Are There Any Diversion Programs For Drug Charges?

Interviewer: People want to know what their options are, what the worst possible scenario is, and start talking to you about what happened. What are some options that they have? Are there diversionary programs, or anything like that?

John Reade: They have something called a conditional discharge. Usually, in a possession case, if the person has no prior criminal record (as far as any type of drug conviction), a conditional discharge basically says if you do certain things within a certain timeframe then at the end of that time, they will dismiss the criminal charge against you; so you will not have a conviction.

Sometimes if someone is charged with possession of a controlled substance and delivery of a controlled substance, a prosecutor may say, “Well, we’ll dismiss the more serious charge of delivery of a controlled substance if you admit or plead guilty to the possession charge.” However, if there is a motion to suppress issue (i.e. an argument that evidence can not be introduced or admitted) then that needs to be considered as far as the likelihood of winning on that argument and the charge or charges being dismissed.


Interviewer: What kinds of probation are there in a drug case?

John Reade: There is bench probation, where the only requirements usually are that you remain a law-abiding citizen, you pay all fines and fees that you owe, and not use a controlled substance without a doctor’s prescription, etc.

However, if a case/charge is serious enough or the person has a drug problem, they are placed on supervised probation. Supervised probation is where they have a probation officer that they have to report to and the probation officer has the right, if they suspect the person is using drugs, to ask for a urinalysis test; if they have a reason to believe the person is using drugs in their residence, to visit their residence, or to search their residence if they have reason to believe that drugs will be found in their residence.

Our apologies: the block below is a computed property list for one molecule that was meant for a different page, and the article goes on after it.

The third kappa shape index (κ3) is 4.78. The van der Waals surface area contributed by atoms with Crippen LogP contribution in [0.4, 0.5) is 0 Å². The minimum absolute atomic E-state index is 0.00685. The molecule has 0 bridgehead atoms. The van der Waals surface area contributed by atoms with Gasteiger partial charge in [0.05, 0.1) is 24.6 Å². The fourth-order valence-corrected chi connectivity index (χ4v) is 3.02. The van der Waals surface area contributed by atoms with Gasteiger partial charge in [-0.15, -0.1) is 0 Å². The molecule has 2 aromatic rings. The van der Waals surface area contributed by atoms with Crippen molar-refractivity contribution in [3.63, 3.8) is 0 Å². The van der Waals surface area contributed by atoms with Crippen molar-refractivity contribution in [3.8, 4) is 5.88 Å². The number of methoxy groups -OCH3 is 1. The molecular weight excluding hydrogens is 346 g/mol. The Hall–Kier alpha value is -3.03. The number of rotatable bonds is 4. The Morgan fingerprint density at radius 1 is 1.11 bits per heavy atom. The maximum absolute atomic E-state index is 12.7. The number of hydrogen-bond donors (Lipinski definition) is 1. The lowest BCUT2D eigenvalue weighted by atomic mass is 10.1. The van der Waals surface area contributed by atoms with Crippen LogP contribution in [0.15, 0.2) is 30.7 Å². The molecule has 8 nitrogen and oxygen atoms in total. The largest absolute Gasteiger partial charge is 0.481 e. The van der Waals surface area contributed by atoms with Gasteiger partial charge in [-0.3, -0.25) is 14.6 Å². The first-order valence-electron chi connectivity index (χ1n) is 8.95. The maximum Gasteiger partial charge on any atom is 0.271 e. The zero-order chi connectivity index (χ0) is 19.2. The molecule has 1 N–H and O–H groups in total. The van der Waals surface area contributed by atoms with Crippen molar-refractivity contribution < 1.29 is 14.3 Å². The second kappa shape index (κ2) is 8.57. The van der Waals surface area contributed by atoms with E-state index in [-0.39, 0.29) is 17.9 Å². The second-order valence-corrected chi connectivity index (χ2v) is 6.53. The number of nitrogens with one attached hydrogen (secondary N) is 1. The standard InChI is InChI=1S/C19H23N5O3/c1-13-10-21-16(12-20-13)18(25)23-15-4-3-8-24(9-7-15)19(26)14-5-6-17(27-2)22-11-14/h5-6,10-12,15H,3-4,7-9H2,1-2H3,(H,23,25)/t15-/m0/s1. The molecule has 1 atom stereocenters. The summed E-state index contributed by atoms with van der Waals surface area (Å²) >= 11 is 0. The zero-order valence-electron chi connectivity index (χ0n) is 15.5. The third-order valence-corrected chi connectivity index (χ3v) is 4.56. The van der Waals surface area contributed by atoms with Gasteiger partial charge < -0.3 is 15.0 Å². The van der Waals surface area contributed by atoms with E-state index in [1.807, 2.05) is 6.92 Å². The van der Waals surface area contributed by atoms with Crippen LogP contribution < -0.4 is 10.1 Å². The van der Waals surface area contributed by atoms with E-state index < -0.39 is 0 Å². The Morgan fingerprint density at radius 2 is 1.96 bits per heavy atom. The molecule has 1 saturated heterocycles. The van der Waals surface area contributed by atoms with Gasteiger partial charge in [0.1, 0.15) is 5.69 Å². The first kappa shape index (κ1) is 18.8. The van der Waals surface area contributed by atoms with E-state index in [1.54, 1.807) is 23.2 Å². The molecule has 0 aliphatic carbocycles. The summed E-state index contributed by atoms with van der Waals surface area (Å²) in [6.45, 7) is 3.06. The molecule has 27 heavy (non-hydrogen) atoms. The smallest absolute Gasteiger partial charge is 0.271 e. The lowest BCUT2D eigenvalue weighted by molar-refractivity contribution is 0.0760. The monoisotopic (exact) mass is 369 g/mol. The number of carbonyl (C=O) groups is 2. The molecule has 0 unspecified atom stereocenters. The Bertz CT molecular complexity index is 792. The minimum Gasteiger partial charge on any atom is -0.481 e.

If a person is placed on supervised probation there are more things that the person has to do, and be aware of, so they do not violate their probation as opposed to if the person was just on bench probation.

A person convicted of a drug crime also may be required to go through a drug treatment program, if a judge thinks they have a drug problem, as a condition of their supervised probation.

Interviewer: Is that drug treatment program going to last as long as probation?

John Reade: A drug treatment program usually will not last as long as the time that the person is on probation for.

Interviewer: From my understanding of probation, sometimes they have conditions where you have to provide a monthly urinalysis. Is that the case with unsupervised probation?

John Reade: If a person is placed on unsupervised probation, also known as court probation or bench probation, usually there will not be any condition that the person provide a urinalysis. However, if the person is placed on supervised probation, there will probably be some random urinalysis testing, or urinalysis testing when a probation officer has reason to believe the person may be using drugs.

Interviewer: What happens if someone were to violate probation on a drug charge?

John Reade: One option is sanctions. What that means is the probation officer says, “All right, I think you violated your probation. This is the reason why. I’m going to recommend the following sanctions,” which you can accept, or request a hearing to contest and say you did not violate your probation.

The sanction could be so many days in jail. If the person agrees to the sanction then there is no probation violation hearing. However, if the person disagrees with the recommended sanction(s), then the district attorney’s office files a probation violation saying the person has violated their probation for certain reasons. The person then has the right to request a hearing to contest the allegations that they violated their probation.

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